NBA Draft 2014: Previewing Top Pac-12 Conference Tournament Prospects
The Pac-12 could end up producing its fair share of pros in 2014. We've got standout freshmen, breakout sophomores and upperclassmen who've finally come around. There's even a junior college transfer who's turned some NBA heads.
It's been a strong year for this conference, and we've seen some pretty good players within it grow into legitimate pro prospects.
Aaron Gordon, Arizona, 6'9", SF/PF, Freshman
Though still finding his place in the game, Aaron Gordon has been able to make a major impact for one of the most dangerous teams in America.
And right now he's feelin' it. Gordon will be entering the NCAA tournament having averaged 16.8 points and 7.4 boards over his final five regular-season games.
His NBA appeal stems directly from his above-the-rim athleticism and coordination—he turns tough, low-percentage angles into easy, high-percentage layups or dunks. He's shooting 75.4 percent at the rim, per Hoop-Math, as he's given facilitators a glowing target off cuts and lobs, both in the half court and on the break.
However, Gordon hasn't shown us much of an in-between game off the dribble or even a back-to-the-basket game in the post. And his jumper hasn't exactly been a reliable weapon.
Gordon has been much more effective when scoring off the catch than he is off the dribble. And without that ability to create, his opportunities aren't always there, leading to offensive inconsistency.
He has gotten more scoring chances with starting power forward Brandon Ashley out. So expect Arizona to continue looking for Gordon in his sweet spots around the rim and on the break.
Kyle Anderson, UCLA, 6'9", PG/SF, Sophomore
After playing his freshman year on the wing and outside his comfort zone, Kyle Anderson was given the rock at UCLA as a sophomore. And he's been delivering some pretty wild results.
Anderson has established himself as the best nightly bet in the country for a triple-double. He's averaging 14.9 points, 8.7 boards and 6.6 assists a game, thanks to power forward size, point guard instincts and a much-improved outside shot.
He's even hit 24 of his 50 attempts from downtown this year, after making only nine three-pointers last season.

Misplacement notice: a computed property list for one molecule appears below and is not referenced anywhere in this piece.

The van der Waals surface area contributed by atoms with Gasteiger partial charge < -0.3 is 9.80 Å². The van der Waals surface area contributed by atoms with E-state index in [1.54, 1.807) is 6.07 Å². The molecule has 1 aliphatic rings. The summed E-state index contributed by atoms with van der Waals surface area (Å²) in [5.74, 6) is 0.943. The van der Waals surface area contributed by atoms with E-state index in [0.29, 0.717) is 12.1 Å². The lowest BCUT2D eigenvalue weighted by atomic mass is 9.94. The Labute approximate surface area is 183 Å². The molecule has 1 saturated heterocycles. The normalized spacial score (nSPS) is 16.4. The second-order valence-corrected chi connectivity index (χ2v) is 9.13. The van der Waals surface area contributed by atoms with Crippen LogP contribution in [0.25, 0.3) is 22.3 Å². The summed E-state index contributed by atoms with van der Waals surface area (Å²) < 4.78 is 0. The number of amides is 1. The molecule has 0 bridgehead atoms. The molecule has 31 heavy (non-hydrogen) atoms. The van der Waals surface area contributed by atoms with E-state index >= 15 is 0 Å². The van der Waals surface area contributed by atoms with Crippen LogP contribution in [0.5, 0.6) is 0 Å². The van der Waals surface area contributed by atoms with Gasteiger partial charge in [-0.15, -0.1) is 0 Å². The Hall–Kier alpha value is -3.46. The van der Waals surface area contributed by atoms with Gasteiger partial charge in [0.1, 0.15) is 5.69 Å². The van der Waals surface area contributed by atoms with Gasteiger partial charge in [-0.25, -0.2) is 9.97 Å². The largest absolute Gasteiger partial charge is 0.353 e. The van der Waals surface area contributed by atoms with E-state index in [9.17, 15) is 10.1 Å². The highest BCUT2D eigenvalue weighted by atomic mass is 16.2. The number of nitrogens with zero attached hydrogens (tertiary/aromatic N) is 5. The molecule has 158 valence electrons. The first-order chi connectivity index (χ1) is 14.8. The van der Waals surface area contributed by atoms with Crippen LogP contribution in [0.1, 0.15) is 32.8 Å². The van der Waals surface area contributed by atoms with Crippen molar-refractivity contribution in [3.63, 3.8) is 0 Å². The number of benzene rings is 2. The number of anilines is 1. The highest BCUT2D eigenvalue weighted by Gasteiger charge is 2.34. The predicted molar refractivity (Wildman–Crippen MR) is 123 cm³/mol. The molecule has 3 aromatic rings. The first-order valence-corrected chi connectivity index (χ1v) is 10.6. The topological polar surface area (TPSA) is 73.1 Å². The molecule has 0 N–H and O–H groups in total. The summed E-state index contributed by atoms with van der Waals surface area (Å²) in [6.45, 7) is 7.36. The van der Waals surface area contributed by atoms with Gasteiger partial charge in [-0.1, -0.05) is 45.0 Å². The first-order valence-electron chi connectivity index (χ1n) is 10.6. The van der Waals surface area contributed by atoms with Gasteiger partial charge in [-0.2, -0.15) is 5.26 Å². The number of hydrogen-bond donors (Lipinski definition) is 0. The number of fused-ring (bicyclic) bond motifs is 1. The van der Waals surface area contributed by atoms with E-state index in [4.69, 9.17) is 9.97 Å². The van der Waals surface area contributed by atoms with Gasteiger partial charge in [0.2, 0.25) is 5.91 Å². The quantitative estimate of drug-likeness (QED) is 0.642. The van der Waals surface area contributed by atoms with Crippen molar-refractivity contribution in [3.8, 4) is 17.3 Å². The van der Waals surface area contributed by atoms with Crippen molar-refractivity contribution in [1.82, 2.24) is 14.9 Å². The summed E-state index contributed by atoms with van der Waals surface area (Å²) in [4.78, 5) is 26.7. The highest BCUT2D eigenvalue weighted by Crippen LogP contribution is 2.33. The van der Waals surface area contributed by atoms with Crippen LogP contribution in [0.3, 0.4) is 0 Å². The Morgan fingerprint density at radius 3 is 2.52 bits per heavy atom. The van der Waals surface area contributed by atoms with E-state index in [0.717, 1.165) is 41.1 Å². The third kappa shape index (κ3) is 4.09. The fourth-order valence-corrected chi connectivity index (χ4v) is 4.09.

But despite his unique versatility and loaded production, there are always going to be skeptics concerned with Anderson's lack of foot speed and athleticism. And their arguments are fair. Scouts question whether he'll be able to guard at the next level and whether or not his point-guard skills will translate to the pros.
At this point, projections of Anderson are all over the map, as he could probably go anywhere from the late lottery to early in the second round. Anderson had already announced before the season that he'd be declaring in 2014, so this postseason will be his final shot to turn heads.
Jahii Carson, Arizona State, 5'10", PG, Sophomore
This is it for Jahii Carson, who's expected to declare for the draft this June, to position himself for a first-round selection. "He's not coming back," coach Herb Sendek told the Associated Press via ESPN.
Carson has had a productive yet unconvincing season from an NBA draft perspective. He proved he can certainly put points on the board—Carson averaged over 18 of them a game for the second year in a row—but he didn't improve upon his 3.5 turnovers per game from last year, and his assists fell to 4.5 a night.
There are also some concerns over his defensive capabilities—he has only 20 steals on the entire season.
Still, there's no doubting his playmaking ability. Carson is quick and crafty off the bounce, and he can get to any spot he wants to on the floor. When he's in the zone, Carson can take over, which he showed at UNLV, when he dropped 40 points in a win.
But as a shoot-first scoring point guard under 6'0", he's going to have a tough time generating much first-round interest. This conference tournament is an opportunity to show what he can do as lead guard, and it could go a long way towards improving his stock if he's able to lead the Sun Devils on a little run.
Dwight Powell, Stanford, 6'10", SF/PF, Senior
Dwight Powell had another productive year for Stanford, where he averaged 14.2 points and 7.2 boards a game. But his impact has wavered, and now he'll be entering his final postseason with something to prove to NBA decision-makers.